Latest Educational News

School named 'best in England' by The Sunday Times told it needs to improve by Ofsted

by Gazette Live, April 25, 2019

A Teesside primary named 'the best state school in England' last year has been told it requires improvement by Ofsted.

According to the Sunday Times, St Bede's in Marske was the top performer in the state school category in its Parent Power survey in November.

It highlighted its excellent Sats results and the close bond the school has with its parents and the local community.

'We want to do the same things as boys', girls say

by TES, April 25, 2019

Almost 16,000 schoolgirls say not being able to do the same things as boys is the most unfair thing about being a girl.

When asked what was unfair about being a girl today, 83 per cent of Guides named being treated differently to boys, and 65 per cent cited prejudice against women in jobs or careers.

Incontinence: 'Lack of support' for older children

by BBC, April 25, 2019

"One boy told the whole class I wear nappies. Everyone looked at me and I could feel my cheeks go red."

For Gruff, double incontinence has made some days at secondary school an anxious and humiliating experience.

Campaigners claim there is a lack of support in Wales, estimating that 1 in 10 UK children suffer bedwetting, daytime accidents and constipation.

The Welsh Government said it expected health boards to provide specialist-led continence services for under-19s.

As a teacher, I know parents are right to march against unfair tests for under-fives

by Guardian, April 25, 2019

When I imagine the perfect way for a four-year-old to spend an afternoon, it chiefly involves making mud pies, eating raisins, finger painting with friends, all topped off by a much-needed afternoon nap. What it does not include is marching to Downing Street to protest against government education policy. Nor does it involve being subjected to a high-stakes assessment in the first six weeks of beginning school.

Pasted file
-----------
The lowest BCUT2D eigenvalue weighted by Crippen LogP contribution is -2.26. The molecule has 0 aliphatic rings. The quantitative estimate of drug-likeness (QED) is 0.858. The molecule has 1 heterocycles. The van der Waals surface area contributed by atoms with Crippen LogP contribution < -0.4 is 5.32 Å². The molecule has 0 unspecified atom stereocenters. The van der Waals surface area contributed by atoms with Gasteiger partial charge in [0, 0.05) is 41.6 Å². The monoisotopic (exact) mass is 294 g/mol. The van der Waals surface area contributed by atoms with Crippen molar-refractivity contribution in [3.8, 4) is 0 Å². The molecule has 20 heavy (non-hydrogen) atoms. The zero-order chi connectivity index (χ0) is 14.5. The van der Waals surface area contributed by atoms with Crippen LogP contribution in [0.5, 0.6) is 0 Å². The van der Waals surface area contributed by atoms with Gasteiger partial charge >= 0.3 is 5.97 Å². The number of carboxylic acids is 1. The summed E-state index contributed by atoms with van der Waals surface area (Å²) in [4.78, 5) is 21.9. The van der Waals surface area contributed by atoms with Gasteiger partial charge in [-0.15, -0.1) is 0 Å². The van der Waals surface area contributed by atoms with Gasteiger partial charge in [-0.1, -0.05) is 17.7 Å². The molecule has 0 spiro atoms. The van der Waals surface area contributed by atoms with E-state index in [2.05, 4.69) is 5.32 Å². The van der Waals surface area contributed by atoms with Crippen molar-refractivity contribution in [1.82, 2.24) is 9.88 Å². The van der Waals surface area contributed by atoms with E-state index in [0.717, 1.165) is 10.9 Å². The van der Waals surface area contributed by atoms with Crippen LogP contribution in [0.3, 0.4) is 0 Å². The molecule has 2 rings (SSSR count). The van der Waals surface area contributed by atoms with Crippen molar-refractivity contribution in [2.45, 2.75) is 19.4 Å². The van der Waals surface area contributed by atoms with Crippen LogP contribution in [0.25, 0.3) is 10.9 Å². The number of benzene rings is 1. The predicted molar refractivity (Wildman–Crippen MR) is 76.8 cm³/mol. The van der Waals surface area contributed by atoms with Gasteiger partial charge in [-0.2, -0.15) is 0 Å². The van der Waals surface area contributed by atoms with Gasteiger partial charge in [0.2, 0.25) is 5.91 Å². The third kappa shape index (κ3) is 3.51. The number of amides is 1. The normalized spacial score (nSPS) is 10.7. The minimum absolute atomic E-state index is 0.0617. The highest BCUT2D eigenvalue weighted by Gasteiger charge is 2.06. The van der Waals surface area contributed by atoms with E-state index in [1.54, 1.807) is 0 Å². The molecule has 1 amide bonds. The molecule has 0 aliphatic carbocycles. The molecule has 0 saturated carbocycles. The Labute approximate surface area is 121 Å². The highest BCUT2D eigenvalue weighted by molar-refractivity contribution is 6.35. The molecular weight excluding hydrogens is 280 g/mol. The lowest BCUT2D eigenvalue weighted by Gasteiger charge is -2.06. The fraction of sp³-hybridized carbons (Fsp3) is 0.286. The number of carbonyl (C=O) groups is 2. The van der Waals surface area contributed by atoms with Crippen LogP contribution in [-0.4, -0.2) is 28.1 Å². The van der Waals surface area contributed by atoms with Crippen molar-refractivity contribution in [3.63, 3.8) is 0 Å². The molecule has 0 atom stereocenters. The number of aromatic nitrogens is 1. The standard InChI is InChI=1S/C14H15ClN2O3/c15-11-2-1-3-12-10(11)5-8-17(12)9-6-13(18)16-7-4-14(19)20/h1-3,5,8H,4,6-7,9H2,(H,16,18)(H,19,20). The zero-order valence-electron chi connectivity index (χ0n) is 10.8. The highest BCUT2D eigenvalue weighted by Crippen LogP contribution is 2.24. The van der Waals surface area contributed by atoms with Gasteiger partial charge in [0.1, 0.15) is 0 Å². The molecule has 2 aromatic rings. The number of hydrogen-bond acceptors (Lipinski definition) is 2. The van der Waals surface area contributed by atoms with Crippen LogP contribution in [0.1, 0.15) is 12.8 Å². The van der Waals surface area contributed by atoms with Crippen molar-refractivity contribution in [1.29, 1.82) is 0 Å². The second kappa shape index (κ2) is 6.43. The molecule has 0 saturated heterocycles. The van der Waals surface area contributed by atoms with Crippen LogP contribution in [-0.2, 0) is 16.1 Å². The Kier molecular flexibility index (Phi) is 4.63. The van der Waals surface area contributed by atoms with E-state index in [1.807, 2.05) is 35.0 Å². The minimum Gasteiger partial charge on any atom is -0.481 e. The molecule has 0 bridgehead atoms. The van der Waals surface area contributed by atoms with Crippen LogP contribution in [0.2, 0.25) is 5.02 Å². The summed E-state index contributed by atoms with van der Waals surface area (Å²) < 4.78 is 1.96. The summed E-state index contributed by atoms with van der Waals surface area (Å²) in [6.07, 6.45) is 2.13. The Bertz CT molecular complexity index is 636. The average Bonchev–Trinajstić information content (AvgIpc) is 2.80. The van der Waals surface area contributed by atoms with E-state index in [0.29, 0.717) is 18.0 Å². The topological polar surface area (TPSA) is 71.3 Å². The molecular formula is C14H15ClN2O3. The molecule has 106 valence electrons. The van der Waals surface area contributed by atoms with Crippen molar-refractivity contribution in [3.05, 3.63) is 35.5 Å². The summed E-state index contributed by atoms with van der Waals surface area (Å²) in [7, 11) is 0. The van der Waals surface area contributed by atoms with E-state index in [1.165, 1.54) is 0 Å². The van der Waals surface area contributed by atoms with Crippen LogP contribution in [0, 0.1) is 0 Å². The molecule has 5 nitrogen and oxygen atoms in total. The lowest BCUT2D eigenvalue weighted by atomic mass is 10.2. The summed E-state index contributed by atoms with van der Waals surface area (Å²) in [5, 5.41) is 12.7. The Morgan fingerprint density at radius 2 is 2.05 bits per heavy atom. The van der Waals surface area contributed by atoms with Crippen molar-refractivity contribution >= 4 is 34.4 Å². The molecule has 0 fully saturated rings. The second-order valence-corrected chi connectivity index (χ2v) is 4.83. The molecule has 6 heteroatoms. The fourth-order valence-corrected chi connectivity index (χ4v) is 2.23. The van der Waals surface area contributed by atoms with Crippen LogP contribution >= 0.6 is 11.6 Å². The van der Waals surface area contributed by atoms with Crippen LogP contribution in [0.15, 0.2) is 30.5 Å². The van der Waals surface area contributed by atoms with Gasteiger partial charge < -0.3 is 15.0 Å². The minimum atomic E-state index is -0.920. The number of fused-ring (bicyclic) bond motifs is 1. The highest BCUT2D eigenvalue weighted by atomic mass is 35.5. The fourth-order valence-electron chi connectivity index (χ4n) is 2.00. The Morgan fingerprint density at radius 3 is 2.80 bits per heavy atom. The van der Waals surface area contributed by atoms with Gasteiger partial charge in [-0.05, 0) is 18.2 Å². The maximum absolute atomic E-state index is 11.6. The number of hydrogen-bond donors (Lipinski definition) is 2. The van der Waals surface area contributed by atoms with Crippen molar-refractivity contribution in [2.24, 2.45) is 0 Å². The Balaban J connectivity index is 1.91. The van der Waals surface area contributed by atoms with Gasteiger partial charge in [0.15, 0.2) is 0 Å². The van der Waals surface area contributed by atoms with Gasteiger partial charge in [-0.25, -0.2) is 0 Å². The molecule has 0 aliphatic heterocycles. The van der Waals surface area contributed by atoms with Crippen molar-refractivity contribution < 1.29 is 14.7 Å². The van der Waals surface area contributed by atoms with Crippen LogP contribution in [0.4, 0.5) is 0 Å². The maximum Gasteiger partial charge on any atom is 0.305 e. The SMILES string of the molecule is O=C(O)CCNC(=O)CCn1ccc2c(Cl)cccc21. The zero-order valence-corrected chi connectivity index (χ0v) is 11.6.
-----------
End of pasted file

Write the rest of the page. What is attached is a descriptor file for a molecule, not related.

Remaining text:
Yet the government’s plans to reintroduce compulsory baseline assessments for four-year-olds next year means that parents and their young children have been left with little choice but to protest. The baseline tests will supposedly assess the maths and literacy ability of children when they start school. Schools can then be held accountable for the “progress” students make from reception to year six. But the March of the Four-Year-Olds will descend on Downing Street on Thursday to deliver a petition, signed by 64,000 people, demanding that the government listens to the growing evidence that these tests are both damaging and unnecessary.

Literacy: 5 ways to boost reading with parents

by TES, April 24, 2019

Along with more than 3,000 others across the country, I am a reading volunteer in a primary school, where I work one-to-one with three Year 4 children every week.